I Am Clouseau. Apparently

Now we may see how this ridiculous thing called my mind Actually Functions.  It’s very much like a dog I saw once, chasing a bug in the grass with his nose.

Today I was forcibly reminded of a couple of things.  We were watching a Pink Panther movie, the Partner and I, one night.  The one where Clouseau is supposed to be dead, but he isn’t, and the Herbert Lom character sees him while delivering his eulogy.  Shorts out, collapses.  I was laughing and the Partner says, in that pre-weapons grade zinger way of his, kindly of course: You really like these don’t you? I snuffled and nodded.  You relate to the Commissioner, don’t you? Again, a snuffled chortle and nod from me.  Have you,  he said, ever thought that you are REALLY like Clouseau?  I was so stunned I got hiccups.  But there is proof positive every day and I have had to learn to live with it.  Today, for example.  I brought the laundry in, and having folded and stacked it haphazardly and.well, my clean socks fell into the kitchen garbage.  Here honey, said the Partner, I’ll carry it into the bedroom.  No! No! I said…I still have to…and then of course there was a huge crash as the garage door opener flew off the laundry carrier and the whole thing tipped over and..there were coffee beans involved…He looked at me.  I looked at the floor and said: I think I’m done here.  Later on, in the shower, I felt quite proud of the fact that although I did drop the shaving cream can, it did not explode as it has other times.  Partner, by now exhausted, skids into the bathroom, says: NOTHING IS EVER QUIET WITH YOU IS IT?  This is just to point out what the backdrop to my thought process is.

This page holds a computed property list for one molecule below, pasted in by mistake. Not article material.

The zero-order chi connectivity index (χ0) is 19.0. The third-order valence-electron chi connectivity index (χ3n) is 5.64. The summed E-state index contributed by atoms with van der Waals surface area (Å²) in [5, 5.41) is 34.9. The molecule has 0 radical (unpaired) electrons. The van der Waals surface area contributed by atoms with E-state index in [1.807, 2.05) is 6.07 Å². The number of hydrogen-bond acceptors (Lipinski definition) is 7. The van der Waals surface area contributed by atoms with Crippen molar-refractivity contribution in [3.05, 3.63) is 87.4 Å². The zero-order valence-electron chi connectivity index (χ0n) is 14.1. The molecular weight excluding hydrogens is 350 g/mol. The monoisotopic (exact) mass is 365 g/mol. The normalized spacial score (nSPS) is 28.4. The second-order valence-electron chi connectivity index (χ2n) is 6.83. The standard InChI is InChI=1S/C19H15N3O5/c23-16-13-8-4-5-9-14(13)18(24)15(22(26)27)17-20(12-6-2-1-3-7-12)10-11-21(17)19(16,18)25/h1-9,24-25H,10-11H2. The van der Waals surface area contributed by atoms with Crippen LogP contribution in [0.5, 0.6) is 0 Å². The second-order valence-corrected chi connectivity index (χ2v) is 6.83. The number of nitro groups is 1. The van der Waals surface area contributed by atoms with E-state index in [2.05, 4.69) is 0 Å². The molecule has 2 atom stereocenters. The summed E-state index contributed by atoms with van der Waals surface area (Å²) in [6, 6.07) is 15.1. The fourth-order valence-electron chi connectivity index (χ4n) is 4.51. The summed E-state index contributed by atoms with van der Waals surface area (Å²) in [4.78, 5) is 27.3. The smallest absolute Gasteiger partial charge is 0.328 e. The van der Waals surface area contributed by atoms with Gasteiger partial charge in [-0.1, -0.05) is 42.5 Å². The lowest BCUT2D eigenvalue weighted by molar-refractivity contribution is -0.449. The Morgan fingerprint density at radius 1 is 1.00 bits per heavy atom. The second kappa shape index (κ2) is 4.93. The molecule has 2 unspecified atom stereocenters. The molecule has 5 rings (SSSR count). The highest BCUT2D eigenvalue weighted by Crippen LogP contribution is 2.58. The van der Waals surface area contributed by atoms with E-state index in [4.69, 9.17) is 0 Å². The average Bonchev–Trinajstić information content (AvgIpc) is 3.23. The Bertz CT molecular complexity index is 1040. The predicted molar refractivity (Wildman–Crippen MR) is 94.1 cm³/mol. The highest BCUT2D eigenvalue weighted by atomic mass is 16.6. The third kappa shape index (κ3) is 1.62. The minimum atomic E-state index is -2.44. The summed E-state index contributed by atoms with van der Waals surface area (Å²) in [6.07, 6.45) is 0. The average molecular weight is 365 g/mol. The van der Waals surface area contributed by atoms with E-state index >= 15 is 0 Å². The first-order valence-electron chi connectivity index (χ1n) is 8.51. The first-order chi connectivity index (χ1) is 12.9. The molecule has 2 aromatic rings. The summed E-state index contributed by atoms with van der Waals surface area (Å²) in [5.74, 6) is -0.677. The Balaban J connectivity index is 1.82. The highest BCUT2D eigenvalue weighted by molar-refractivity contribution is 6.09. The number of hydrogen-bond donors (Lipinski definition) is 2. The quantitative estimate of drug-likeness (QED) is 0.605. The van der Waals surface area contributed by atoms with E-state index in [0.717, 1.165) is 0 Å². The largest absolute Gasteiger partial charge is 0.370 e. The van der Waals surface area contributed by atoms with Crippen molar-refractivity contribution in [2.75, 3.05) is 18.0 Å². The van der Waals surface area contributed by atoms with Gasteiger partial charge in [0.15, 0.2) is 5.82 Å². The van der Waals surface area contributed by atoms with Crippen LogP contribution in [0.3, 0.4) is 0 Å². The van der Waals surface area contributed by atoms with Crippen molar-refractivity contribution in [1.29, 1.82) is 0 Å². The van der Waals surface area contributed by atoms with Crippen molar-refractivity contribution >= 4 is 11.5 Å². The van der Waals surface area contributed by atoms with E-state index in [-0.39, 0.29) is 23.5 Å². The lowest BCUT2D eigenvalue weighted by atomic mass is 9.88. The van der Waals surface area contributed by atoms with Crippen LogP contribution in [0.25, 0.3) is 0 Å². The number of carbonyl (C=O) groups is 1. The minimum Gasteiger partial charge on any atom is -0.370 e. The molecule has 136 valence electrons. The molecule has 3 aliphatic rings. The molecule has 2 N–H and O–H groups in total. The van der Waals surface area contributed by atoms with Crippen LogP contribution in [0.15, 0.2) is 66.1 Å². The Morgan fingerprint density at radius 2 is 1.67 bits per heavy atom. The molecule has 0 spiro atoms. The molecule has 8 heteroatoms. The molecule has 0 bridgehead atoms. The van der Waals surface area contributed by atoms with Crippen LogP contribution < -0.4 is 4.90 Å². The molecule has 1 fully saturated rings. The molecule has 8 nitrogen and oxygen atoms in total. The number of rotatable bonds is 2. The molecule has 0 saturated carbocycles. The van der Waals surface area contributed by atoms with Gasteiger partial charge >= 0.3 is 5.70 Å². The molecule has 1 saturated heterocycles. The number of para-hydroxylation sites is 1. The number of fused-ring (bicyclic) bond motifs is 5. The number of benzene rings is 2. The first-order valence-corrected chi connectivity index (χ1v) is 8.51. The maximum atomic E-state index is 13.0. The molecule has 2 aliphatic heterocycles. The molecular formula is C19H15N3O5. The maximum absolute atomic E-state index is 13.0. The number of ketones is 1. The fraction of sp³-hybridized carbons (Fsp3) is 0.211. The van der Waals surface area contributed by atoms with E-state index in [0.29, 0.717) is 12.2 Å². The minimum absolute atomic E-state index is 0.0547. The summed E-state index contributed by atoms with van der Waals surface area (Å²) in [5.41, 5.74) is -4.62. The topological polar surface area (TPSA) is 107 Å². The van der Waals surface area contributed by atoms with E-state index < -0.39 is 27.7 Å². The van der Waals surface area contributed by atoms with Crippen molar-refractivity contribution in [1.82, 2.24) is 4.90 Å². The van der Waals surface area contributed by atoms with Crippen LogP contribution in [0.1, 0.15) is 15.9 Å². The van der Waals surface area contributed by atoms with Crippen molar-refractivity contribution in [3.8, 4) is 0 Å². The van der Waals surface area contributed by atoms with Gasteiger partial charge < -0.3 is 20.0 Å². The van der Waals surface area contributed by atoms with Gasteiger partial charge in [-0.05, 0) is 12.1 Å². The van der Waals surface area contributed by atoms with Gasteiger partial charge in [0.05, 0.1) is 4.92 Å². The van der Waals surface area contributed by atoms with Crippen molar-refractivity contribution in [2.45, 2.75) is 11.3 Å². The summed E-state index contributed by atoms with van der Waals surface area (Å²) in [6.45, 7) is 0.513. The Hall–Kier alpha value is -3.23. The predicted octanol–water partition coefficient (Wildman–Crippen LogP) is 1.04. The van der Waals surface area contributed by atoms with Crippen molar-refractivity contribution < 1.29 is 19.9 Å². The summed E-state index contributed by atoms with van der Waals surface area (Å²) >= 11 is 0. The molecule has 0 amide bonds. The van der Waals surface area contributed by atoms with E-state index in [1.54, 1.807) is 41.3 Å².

Later on, instead of doing what I Should Have Been Doing, I was watching a movie featuring Hillary Swank.  In this film, she portrays a teacher in Long Beach, California, who by paying attention to her students allows them to flower and succeed.  I saw all my old teachers in this movie: The ones who told me I’d never amount to anything, I’d never fit in, never be anything or anybody.  I also saw the ones who paid attention and who, basically, saved me.  So in between all the Noise and stuff, I returned to my pondering of novels and artists and people who are in service to others, and that sort of thing.  It is tremendously challenging to persist in the face of what are really almost insurmountable difficulties.  But people do it every day.  They learn to read, and write, and think for themselves.  They see that we are here to help each other.  Fear really does keep us all apart.  As you may expect, I often see that fear as being fostered and fomented by a system that wants to keep itself in place: A top down arrangement where the only thing that trickles down isn’t very nice.  However.  The effort it takes to really look at another being and see them , just the same as you are, it opens up almost unimaginable vistas of possibility.  The two novelists I mentioned yesterday, Okri (The Famished Road) and wa Thiongo (The Wizard of Crow) do this work of opening those vistas.  I think at times people can say, well that doesn’t have anything to do with me, when they hear or read about someone in a (seemingly) different situation.  But it always has everything to do with all of us .  What we have to do is the work of translating that vista into our own lives, not hiding things about who we are and what we do, or have done.  Understanding that others are not all that different from us (however..er…Clouseau like we may be). Being true to ourselves and honest with our guts, and having compassion.  Compassion doesn’t mean making excuses or pretending to be something we’re not.  It is realizing, as a nurse said to a woman on a gurney in an Emergency Room I worked in, that we are all in pain here.  But it is beautiful anyway.

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